Mana Mātauranga.

By Martyn Gosling, Te Herenga Waka | Victoria University of Wellington

Lola arrived in my class wearing a Swanndri flecked with straw. She was working in equestrian and hospo – the similarities are obvious – and had decided to give university a go. It was evident at that first tutorial, from her precise notes and exacting questions, that she had an exceptional mind. Before long she had abandoned thoughts of HR, and she graduated from Victoria with a BCom in Marketing and an LLB. The point: she would never have attempted university without the fees-free first year. We all know others like her.

I haven’t seen the fine print, so I don’t know whether the fees-free final year covers a university year of three trimesters or just the last courses in any calendar year, but the perverse outcomes seem clear. Yes, we can imagine any number of Lolas not attempting university because the cost and risk is too high. But we can also imagine the increased pressure to pass students because to fail, or drop, a course at any stage will make a substantial difference to when those students get a refund, and how much it might be. TEC’s bean-counters monitoring course and degree completion rates, and FTEs, will be working overtime.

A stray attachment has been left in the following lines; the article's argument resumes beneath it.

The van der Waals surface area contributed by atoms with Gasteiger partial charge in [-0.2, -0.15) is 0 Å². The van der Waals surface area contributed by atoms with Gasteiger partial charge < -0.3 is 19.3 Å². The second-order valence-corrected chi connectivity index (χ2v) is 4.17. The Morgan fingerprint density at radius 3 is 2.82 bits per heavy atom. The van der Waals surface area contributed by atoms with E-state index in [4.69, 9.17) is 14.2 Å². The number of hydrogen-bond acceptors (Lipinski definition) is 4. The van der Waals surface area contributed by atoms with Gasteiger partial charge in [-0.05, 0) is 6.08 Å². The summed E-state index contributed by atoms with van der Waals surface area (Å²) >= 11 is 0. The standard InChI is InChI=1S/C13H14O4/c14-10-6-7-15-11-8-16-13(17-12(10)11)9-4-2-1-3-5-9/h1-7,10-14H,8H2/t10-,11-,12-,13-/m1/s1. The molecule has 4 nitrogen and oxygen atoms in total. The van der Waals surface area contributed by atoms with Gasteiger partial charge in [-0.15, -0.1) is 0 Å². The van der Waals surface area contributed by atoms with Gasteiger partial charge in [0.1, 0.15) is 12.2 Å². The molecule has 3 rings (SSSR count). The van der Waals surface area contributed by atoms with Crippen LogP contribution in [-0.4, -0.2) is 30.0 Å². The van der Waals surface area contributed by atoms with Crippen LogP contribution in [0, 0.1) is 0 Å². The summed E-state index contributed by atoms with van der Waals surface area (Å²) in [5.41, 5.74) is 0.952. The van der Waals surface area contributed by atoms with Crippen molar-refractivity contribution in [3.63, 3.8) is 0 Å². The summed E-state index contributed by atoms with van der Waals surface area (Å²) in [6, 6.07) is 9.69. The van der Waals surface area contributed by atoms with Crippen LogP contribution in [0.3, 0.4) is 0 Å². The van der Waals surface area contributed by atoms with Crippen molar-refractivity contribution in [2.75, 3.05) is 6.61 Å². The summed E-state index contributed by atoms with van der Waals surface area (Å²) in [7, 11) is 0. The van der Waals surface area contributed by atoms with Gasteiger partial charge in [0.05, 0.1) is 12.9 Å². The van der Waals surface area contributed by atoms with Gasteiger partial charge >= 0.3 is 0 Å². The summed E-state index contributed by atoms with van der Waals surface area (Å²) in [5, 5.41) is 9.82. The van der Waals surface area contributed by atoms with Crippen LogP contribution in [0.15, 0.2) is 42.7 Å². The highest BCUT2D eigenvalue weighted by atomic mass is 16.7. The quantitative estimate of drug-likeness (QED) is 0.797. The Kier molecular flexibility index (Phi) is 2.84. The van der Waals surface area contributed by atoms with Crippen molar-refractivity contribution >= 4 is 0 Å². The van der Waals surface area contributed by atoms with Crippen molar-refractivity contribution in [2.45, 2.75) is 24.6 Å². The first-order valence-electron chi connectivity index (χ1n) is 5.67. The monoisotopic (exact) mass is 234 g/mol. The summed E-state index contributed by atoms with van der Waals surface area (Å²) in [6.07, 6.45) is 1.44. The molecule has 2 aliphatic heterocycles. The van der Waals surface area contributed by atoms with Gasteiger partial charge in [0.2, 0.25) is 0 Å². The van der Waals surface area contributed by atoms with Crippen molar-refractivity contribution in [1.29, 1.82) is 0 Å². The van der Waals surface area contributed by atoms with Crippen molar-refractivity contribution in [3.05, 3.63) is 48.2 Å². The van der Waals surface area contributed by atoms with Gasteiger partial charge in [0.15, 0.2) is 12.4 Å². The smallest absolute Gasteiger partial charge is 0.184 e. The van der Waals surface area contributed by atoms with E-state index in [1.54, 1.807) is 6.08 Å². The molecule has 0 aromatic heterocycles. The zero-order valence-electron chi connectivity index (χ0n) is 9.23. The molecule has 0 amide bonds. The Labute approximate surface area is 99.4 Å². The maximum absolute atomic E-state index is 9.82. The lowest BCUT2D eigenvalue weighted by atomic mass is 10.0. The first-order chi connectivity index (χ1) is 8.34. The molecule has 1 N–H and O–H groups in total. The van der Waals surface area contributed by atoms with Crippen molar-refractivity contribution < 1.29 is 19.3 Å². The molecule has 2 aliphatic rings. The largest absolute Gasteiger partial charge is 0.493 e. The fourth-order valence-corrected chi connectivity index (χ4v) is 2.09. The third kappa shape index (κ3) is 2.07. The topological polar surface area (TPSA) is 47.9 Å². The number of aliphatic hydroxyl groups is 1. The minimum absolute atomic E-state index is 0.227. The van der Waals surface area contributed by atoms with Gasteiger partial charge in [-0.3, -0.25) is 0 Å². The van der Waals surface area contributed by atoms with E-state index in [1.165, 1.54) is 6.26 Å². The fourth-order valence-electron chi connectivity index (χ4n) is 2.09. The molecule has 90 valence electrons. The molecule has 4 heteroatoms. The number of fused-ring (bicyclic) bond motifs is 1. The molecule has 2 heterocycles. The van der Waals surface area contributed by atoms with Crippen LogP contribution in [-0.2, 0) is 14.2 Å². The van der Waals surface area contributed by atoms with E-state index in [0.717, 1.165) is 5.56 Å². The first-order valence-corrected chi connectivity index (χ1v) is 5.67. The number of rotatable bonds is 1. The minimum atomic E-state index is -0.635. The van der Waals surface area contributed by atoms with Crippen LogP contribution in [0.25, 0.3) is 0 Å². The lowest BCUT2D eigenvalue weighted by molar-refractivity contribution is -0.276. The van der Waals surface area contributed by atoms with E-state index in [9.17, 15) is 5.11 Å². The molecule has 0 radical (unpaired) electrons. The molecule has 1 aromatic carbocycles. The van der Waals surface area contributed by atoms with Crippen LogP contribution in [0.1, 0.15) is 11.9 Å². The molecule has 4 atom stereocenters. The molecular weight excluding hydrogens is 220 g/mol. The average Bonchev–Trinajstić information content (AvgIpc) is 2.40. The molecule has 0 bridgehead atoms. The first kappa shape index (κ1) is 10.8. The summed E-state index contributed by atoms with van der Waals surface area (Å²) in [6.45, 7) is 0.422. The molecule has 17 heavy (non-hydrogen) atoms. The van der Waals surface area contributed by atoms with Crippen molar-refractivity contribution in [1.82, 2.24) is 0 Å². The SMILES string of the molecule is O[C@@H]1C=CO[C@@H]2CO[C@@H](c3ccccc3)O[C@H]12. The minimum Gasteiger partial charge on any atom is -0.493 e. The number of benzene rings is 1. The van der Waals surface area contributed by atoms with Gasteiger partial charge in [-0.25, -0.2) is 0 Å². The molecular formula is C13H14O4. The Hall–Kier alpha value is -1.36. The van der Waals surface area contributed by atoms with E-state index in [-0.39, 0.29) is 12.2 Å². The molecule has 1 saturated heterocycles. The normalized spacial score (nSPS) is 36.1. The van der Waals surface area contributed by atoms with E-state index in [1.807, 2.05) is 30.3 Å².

And the Budget? Isn’t a Budget where political platitudes become our nation’s strategy, where we see vision for Aotearoa New Zealand enacted? Well… the last time we saw long-term vision in a Budget was with Roger Douglas, rightly or wrongly, 40 years ago. With the Gluckman review underway it would be a bit much to expect a visionary tertiary strategy in the Budget, or anywhere else. But for all the Lolas out there mucking out stables or clearing tables, who may have contributed more, and wanted more, than servant status, well done, Willis and Luxon, because you’ve robbed them of any vision at all.